Skip Navigation Links www.nws.noaa.gov 
NOAA logo - Click to go to the NOAA home page National Weather Service   NWS logo - Click to go to the NWS home page
Climate Prediction Center

 
HOME > Climate & Weather Linkage > Global Tropics Benefits/Hazards

Beginning June 6, 2014, CPC will be issuing an operational update of this product every Friday by 1 PM ET to further support the NWS regions. The update will only span the release period from June 1 through November 30 and a region from 120E to the Prime Meridian in longitude and from the equator to 40N in latitude. The update will not extend the time horizon of the product, but rather apply for the remaining 4 days of the previous Week-1 time period and Days 5-11 from the previous Week-2 period. This page will depict both the original and updated outlook maps as well short text outlining the forecast rationale for any changes.

Last Updated - 09.02.14 (Routine)


\"Global
GIS Ready Formats
 
Tropical Cyclone Formation KMZ / KML / SHP KMZ / KML / SHP
Upper Tercile Precipitation KMZ / KML / SHP KMZ / KML / SHP
Lower Tercile Precipitation KMZ / KML / SHP KMZ / KML / SHP

Global Tropics Hazards and Benefits Outlook Discussion

Last Updated: 09.02.14 Valid: 09.03.14 - 09.17.14
The MJO remained fairly weak as the atmospheric circulation is not exhibiting a pattern coherent with a strong MJO. The CPC Velocity Potential Index and the Wheeler-Hendon RMM Index both indicate a weak signal consistent with convection centered in the eastern Indian Ocean (IO) and Maritime Continent. There continues to be some evidence of a slow, eastward propagation in the upper-level wind field, but at speeds slower than the MJO. This is also generally true of the OLR field, in which an envelope of suppressed convection has propagated slowly across the Maritime Continent and West Pacific over the last few weeks. Other modes of variability, including equatorial Rossby waves, continue to interfere with the MJO signal, but are not as strong as in weeks past.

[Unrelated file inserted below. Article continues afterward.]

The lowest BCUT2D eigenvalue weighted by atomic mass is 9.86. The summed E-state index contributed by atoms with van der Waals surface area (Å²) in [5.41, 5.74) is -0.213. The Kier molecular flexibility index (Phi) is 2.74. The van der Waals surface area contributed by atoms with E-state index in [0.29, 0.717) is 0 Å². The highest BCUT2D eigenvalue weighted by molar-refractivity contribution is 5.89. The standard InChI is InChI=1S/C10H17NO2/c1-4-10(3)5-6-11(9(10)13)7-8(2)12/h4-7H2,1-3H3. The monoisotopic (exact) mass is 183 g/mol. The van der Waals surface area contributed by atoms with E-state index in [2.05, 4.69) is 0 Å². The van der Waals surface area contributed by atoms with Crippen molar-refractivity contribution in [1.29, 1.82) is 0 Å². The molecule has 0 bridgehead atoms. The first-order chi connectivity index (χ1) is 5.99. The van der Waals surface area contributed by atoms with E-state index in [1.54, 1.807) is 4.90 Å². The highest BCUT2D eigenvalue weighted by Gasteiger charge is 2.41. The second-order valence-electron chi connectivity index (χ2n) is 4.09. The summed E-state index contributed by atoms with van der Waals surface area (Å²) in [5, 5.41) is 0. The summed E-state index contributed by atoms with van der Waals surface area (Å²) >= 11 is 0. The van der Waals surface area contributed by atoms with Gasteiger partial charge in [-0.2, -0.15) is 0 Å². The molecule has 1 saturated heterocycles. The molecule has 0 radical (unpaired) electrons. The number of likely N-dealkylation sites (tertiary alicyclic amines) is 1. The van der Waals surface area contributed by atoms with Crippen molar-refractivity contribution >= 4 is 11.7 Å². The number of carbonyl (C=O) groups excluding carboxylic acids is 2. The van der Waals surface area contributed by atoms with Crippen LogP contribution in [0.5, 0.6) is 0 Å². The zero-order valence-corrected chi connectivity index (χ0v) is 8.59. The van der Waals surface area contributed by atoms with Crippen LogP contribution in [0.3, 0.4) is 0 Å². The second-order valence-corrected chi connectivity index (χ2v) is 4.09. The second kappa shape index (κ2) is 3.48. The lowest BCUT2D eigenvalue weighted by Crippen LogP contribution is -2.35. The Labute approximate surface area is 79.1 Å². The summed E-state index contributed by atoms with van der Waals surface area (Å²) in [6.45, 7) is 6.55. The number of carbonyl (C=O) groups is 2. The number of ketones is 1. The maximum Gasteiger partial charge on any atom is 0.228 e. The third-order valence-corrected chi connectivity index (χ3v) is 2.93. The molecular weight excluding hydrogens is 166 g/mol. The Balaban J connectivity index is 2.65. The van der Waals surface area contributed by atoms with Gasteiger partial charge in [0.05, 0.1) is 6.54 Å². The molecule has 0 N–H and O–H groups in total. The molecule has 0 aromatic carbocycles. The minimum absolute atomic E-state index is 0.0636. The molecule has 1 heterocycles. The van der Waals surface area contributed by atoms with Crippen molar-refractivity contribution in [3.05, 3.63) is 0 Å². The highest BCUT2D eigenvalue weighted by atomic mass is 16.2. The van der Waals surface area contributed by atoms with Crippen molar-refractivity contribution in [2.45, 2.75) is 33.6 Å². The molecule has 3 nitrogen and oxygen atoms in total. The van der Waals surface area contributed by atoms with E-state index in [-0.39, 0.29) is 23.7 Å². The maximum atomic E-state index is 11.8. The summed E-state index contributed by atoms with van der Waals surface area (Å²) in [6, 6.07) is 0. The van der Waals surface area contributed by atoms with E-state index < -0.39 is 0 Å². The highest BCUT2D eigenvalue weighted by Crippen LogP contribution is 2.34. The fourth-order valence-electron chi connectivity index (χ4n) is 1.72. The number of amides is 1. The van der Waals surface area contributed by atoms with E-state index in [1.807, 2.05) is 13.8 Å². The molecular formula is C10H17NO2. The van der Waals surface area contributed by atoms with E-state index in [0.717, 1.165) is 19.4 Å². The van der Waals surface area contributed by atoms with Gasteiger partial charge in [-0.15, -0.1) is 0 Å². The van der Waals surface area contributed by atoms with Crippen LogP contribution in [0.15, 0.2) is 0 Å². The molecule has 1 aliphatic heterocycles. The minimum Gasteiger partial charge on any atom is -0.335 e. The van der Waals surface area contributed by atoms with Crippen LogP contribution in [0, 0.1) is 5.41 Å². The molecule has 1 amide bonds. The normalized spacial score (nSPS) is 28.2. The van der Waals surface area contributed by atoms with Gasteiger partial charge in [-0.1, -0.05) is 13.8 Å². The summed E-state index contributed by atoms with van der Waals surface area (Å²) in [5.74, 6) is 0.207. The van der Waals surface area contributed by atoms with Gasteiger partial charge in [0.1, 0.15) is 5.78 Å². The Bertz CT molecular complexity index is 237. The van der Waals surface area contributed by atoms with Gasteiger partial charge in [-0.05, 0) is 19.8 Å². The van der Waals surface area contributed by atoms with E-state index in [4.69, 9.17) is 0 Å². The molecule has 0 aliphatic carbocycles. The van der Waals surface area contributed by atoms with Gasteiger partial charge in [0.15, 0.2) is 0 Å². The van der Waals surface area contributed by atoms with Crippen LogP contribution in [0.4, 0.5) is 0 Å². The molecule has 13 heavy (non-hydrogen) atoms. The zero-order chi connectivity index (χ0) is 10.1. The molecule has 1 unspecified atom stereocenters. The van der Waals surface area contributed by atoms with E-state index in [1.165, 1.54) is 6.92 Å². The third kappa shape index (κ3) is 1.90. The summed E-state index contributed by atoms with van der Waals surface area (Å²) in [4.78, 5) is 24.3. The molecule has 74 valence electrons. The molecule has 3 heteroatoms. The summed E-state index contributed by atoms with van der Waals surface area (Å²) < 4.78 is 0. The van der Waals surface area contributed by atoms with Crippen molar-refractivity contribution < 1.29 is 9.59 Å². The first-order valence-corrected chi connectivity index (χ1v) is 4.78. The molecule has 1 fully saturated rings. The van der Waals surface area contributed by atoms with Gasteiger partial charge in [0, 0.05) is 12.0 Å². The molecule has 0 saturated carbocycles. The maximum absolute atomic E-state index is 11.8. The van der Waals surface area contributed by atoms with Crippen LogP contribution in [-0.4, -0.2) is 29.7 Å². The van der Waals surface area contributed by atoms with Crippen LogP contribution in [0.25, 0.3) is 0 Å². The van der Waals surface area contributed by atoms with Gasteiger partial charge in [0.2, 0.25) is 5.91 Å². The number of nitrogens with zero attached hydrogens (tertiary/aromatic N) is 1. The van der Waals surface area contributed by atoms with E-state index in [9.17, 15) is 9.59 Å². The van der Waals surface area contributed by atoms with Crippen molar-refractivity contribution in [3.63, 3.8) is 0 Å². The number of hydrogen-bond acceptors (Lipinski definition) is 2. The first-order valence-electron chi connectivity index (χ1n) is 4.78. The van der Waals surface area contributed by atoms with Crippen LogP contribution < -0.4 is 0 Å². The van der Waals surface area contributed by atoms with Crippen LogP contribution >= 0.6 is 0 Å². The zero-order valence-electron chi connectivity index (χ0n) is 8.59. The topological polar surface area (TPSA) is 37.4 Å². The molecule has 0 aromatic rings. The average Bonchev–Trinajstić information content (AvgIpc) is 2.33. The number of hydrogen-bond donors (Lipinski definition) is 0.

Forecasts for the MJO have a moderate amount of spread, with the GFS indicating the predominance of westward moving features, while the ECMWF, Canadian, and JMA, indicate eastward propagation of a weak signal over the Maritime Continent into the far western Pacific. Based on recent observations, the eastward propagation of a weak signal is the preferred solution. The MJO is thus expected to play a small role in the pattern of tropical convection over the next couple of weeks.

Tropical Storm Dolly formed in the Bay of Campeche and is forecast to make landfall in Mexico this evening. Tropical storm Norbert formed in the East Pacific, and is forecast to move northwestward, passing west of Baja California.

Over the Atlantic, tropical cyclone formation is most likely over the far eastern part of the basin later in Week-1, with the current 5-day probability of formation at 30%. Any storm that forms in this region is likely to recurve well to the east of North America. This threat lingers into Week-2, since formation might not occur until next Tuesday or Wednesday. Also, another wave could emerge from Africa by then, with some chance of formation. Again, the forecast tracks of these potential systems appear to be into the North Atlantic. There is some risk of formation in the western Caribbean/Bay of Campeche later in Week-1, but elevated vertical wind shear and model disagreement suggest that the threat is too low to warrant depiction on the map. This threat will be closely reevaluated on Friday with the GTH update.